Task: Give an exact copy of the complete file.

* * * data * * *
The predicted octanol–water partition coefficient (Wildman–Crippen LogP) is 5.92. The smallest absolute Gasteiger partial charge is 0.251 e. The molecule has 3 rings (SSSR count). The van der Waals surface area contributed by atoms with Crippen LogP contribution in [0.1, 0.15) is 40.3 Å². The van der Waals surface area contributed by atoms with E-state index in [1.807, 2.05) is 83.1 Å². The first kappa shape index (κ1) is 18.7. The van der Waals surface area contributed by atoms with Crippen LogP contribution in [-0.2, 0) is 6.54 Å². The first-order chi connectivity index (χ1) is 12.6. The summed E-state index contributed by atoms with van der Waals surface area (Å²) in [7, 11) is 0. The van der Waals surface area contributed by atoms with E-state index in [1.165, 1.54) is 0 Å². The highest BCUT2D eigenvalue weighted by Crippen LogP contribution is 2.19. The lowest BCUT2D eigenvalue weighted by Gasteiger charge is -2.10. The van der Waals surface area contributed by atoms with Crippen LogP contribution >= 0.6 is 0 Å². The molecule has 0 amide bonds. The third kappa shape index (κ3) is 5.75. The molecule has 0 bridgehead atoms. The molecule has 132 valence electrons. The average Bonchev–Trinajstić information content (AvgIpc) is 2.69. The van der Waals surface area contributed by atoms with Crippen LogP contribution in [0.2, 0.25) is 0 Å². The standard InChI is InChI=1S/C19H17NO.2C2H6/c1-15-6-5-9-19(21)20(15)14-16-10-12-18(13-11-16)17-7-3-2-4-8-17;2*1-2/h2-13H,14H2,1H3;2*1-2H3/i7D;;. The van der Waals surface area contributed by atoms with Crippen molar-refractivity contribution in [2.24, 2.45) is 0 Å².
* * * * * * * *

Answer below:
The predicted octanol–water partition coefficient (Wildman–Crippen LogP) is 5.92. The smallest absolute Gasteiger partial charge is 0.251 e. The molecule has 3 rings (SSSR count). The van der Waals surface area contributed by atoms with Crippen LogP contribution in [0.1, 0.15) is 40.3 Å². The van der Waals surface area contributed by atoms with E-state index in [1.807, 2.05) is 83.1 Å². The first kappa shape index (κ1) is 18.7. The van der Waals surface area contributed by atoms with Crippen LogP contribution in [-0.2, 0) is 6.54 Å². The first-order chi connectivity index (χ1) is 12.6. The summed E-state index contributed by atoms with van der Waals surface area (Å²) in [7, 11) is 0. The van der Waals surface area contributed by atoms with E-state index in [1.165, 1.54) is 0 Å². The highest BCUT2D eigenvalue weighted by Crippen LogP contribution is 2.19. The lowest BCUT2D eigenvalue weighted by Gasteiger charge is -2.10. The van der Waals surface area contributed by atoms with Crippen LogP contribution >= 0.6 is 0 Å². The molecule has 0 amide bonds. The third kappa shape index (κ3) is 5.75. The molecule has 0 bridgehead atoms. The molecule has 132 valence electrons. The average Bonchev–Trinajstić information content (AvgIpc) is 2.69. The van der Waals surface area contributed by atoms with Crippen LogP contribution in [0.2, 0.25) is 0 Å². The standard InChI is InChI=1S/C19H17NO.2C2H6/c1-15-6-5-9-19(21)20(15)14-16-10-12-18(13-11-16)17-7-3-2-4-8-17;2*1-2/h2-13H,14H2,1H3;2*1-2H3/i7D;;. The van der Waals surface area contributed by atoms with Crippen molar-refractivity contribution in [2.24, 2.45) is 0 Å².